It's not like most people are sincere, and then there's a few unlucky people who are insincere. Hardly anyone is sincere 100% of the time. So this is our condition.

But what brings sincerity is a desire to have clarity. A desire to know what's really happening here. A desire to have real spiritual insight. A desire to be actually helpful.

And eventually, as we go along, if we keep practicing, we just don't want to be insincere. Because we realize it's in our way. There's no actual use of insincerity other than to block us from having a full life. Lots and lots and lots of insincerities.

But lack of clarity, a lot of the time is at the root of it. I think lack of clarity could be a description of lack of self-realization. It's sort of a general descriptor.

If we had clarity, we would realize that insincerity is in our way. We would feel the way that we're just cheating ourselves with it.

I think one form of insincerity I have in my practice is trying to keep this resolution to practice for at least an hour every day. And some days when I don't really want to practice, I feel like I'm still meeting the resolution, but I more just want it to be over.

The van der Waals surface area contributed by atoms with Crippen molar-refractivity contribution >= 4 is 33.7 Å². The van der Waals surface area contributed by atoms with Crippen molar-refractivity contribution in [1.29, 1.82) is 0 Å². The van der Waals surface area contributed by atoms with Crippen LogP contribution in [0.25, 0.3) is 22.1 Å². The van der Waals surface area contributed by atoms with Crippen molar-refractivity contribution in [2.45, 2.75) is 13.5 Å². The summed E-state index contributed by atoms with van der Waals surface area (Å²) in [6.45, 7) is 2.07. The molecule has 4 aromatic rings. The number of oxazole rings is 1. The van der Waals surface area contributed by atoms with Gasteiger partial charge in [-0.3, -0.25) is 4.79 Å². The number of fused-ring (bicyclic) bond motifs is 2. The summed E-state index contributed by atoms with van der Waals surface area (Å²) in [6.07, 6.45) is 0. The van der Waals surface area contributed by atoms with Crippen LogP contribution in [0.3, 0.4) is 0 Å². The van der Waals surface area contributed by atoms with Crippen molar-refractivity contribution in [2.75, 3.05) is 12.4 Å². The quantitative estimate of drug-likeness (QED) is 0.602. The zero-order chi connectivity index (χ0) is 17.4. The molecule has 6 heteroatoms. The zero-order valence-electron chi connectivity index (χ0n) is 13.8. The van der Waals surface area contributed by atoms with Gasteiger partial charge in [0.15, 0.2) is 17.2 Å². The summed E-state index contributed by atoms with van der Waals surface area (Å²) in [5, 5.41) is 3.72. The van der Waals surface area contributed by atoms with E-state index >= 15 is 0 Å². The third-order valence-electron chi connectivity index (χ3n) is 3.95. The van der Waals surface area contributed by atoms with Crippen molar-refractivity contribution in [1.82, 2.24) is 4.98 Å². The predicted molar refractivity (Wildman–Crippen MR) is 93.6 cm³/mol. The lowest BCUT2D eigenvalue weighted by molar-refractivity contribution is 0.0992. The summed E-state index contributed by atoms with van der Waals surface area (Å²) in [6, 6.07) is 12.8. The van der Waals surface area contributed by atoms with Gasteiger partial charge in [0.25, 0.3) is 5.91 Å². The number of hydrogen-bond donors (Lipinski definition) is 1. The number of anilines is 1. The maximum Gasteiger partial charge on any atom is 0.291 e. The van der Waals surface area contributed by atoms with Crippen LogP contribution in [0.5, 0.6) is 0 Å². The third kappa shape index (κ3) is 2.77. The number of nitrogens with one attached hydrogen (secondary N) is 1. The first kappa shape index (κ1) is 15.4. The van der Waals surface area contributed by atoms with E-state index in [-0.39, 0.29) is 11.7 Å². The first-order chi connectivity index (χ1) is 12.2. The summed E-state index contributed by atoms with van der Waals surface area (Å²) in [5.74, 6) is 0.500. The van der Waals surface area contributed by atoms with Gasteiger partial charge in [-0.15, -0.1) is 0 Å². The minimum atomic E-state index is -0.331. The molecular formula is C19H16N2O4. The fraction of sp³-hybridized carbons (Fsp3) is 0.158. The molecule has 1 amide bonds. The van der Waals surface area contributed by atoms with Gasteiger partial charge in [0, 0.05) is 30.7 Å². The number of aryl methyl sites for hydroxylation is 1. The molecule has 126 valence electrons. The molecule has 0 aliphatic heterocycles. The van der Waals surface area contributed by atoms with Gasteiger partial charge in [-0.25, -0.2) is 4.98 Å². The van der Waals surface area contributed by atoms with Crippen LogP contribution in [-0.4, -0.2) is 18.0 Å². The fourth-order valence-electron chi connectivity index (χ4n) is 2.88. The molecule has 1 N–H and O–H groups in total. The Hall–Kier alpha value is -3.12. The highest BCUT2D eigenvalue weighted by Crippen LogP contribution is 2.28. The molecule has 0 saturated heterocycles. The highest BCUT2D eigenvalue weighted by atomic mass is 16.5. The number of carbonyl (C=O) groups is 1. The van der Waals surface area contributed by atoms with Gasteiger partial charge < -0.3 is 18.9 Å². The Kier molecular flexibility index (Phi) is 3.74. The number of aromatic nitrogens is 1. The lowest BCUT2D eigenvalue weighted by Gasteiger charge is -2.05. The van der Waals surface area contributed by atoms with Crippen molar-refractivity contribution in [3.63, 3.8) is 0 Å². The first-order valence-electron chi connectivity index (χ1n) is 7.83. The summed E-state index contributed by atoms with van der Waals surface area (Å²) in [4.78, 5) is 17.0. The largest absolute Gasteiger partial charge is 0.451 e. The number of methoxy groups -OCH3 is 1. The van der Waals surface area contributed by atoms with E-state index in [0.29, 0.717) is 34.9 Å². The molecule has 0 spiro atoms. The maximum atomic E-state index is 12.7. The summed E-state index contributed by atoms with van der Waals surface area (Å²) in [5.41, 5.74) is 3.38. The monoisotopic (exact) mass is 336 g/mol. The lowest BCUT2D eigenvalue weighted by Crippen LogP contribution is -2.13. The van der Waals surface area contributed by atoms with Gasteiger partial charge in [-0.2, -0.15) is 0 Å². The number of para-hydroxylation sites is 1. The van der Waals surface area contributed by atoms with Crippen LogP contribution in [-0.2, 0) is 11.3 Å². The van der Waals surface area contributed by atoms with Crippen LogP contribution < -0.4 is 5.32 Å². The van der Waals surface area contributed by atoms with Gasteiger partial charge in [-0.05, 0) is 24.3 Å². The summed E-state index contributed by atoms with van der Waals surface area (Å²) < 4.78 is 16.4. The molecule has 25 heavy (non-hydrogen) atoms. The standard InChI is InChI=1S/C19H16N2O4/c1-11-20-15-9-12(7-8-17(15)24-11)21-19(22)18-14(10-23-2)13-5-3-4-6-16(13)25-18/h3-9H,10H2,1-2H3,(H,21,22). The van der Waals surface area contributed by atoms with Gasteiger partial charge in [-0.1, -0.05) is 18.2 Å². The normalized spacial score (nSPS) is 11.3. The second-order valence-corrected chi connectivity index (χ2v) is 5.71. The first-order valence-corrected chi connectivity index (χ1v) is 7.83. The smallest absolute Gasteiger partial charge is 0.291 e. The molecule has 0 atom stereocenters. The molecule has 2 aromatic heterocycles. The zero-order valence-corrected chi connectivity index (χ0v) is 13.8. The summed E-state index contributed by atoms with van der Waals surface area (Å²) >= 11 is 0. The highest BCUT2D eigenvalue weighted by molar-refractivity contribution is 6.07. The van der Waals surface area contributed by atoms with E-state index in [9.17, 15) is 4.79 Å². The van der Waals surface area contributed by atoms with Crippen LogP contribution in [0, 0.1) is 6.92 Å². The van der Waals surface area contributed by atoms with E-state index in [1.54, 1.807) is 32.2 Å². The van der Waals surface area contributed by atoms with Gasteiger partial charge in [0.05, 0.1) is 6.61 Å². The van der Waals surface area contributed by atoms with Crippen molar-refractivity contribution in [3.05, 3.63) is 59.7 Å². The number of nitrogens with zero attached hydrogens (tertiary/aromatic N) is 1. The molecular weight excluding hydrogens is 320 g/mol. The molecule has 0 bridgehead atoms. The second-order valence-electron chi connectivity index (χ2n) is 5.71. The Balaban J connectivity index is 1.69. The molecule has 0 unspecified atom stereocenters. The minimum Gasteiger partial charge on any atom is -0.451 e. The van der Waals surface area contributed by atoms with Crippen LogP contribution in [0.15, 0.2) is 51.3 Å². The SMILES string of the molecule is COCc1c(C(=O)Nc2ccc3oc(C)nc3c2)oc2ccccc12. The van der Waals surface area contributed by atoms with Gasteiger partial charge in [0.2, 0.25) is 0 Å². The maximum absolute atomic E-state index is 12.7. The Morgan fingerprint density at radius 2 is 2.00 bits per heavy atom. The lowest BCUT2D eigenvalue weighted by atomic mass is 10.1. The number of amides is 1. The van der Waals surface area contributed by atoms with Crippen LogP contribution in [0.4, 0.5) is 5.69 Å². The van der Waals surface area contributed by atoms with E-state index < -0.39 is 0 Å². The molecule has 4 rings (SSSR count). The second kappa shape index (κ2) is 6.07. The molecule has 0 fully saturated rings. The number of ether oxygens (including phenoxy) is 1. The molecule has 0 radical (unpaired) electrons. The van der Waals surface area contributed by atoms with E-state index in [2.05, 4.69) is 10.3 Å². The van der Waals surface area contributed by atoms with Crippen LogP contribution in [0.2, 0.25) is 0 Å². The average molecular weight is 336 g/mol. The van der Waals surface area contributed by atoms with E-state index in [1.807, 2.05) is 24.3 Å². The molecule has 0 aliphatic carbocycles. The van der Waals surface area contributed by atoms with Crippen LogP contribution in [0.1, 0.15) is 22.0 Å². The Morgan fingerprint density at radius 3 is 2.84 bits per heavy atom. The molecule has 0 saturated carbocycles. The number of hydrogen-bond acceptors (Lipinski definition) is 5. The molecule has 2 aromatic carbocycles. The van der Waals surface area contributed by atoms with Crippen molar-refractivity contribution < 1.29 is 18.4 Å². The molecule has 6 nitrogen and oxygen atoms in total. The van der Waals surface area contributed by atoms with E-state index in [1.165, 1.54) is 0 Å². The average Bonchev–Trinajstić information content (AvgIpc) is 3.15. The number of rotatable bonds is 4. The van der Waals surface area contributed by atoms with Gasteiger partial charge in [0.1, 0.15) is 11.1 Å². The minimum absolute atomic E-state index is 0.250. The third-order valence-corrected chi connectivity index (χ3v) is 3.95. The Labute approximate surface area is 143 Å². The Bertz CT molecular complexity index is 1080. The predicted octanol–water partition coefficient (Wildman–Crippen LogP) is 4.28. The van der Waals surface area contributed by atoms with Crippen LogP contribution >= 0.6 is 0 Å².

I don't think that's necessarily a situation of insincerity. It might just be a situation of resistance.

So, there are things that we do that we don't want to do, but we do them because there's an underlying understanding that we do want to do it for other reasons.

A prime example of this is if we have a cranky parent. A parent that isn't really so easy to be around, who needs care. And we don't like being around them sometimes because they're cranky and difficult. But underlying that is that we really want to take care of them and love them.

Some days we're just going to be, like, oh my God, I can't do this anymore! But there's going to be an underlying something else.

And that's really more what I feel is apropos to practice, where EVERYBODY has days where we don't want to do practice. Or even weeks or months.